Over the years, Karhu was interviewed and his comments recorded, so we have for various works the artist's own commentaries. For example, Karhu found the Kiyomizu Temple (清水寺) in Kyoto a site of never-ending inspiration. He said, "Whenever foreign friends visit, I always bring them to Kiyomizu, where one may sense the strength of Kyoto traditions at a glance.... Built on pilings on a mountainside, Kiyomizu has stood watch over the capital for over a thousand years." In regard to one of his Kiyomizu designs (shown second from top on this page), he said, "This is the main hall viewed at sunset from the interior of the temple. The curves of the cedar-thatched roofs, the lines of the pillars and balustrades, the wood grain — all have a special meaning for me."
Several books have been published highlighting his prints, including, in 1979, Kyoto Seen Again (Kyoto saiken: 京都再見), which was published in English the following year as Kyoto Rediscovered (Weatherhill/Tankosha). In 1981, Kyoto Discovered (Kyoto hakken: 京都発見) was released, and in 2004, he published a collection of his prints, 77 Woodblock Prints by Clifton Karhu.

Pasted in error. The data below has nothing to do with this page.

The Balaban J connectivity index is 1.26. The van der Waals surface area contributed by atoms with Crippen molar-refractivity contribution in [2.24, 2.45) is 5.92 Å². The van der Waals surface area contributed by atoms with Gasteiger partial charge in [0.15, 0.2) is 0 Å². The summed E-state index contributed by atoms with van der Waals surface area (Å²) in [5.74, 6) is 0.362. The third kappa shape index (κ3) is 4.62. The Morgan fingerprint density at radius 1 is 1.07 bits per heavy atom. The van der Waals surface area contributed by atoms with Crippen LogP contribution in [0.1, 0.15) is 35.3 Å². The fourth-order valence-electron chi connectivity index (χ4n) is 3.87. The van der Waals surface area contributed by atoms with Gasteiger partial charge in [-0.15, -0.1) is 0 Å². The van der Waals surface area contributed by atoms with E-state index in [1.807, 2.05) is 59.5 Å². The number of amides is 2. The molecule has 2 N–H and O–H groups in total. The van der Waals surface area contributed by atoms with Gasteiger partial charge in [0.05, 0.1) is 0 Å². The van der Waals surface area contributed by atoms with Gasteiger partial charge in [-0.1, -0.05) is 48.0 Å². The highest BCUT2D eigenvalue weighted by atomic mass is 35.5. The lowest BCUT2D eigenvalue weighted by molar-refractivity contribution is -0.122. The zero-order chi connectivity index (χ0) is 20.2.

In 1995 Karhu moved to Kazuemachi, Kanazawa, Ishikawa, where he continued his printmaking for the next twelve years, focusing mainly on life in Kanazawa. Karhu died there from liver cancer in 2007. Yanis Art Japan, Ltd., opened the gallery "Karhu Collection" in the Kazuemachi Chaya District of Kanazawa. The gallery is in a renovated traditional tea house (chaya: 茶屋 or 茶店) that once served as Karhu's studio and home during his final twelve years. The gallery regularly exhibits (and sells) works by Karhu, including woodblock prints, ink paintings, and ornamental plates. There are 500 or so woodblock prints and ink paintings in a room renovated from a traditional earthen-wall warehouse.
The works of Clifton Karhu are in numerous private collections, as well as public institutions, such as the Cincinnati Art Museum; Harvard University Art Museums; Kunst Museum, Salzberg; Minnesota Museum of Art, St. Paul; Museum of Fine Arts, Boston; National Museum of Australia, Canberra. Of particular interest, Karhu's twin brother Raymond donated around 80 works by Clifton Karhu to the Minneapolis Institute of Arts. © 2021 by John Fiorillo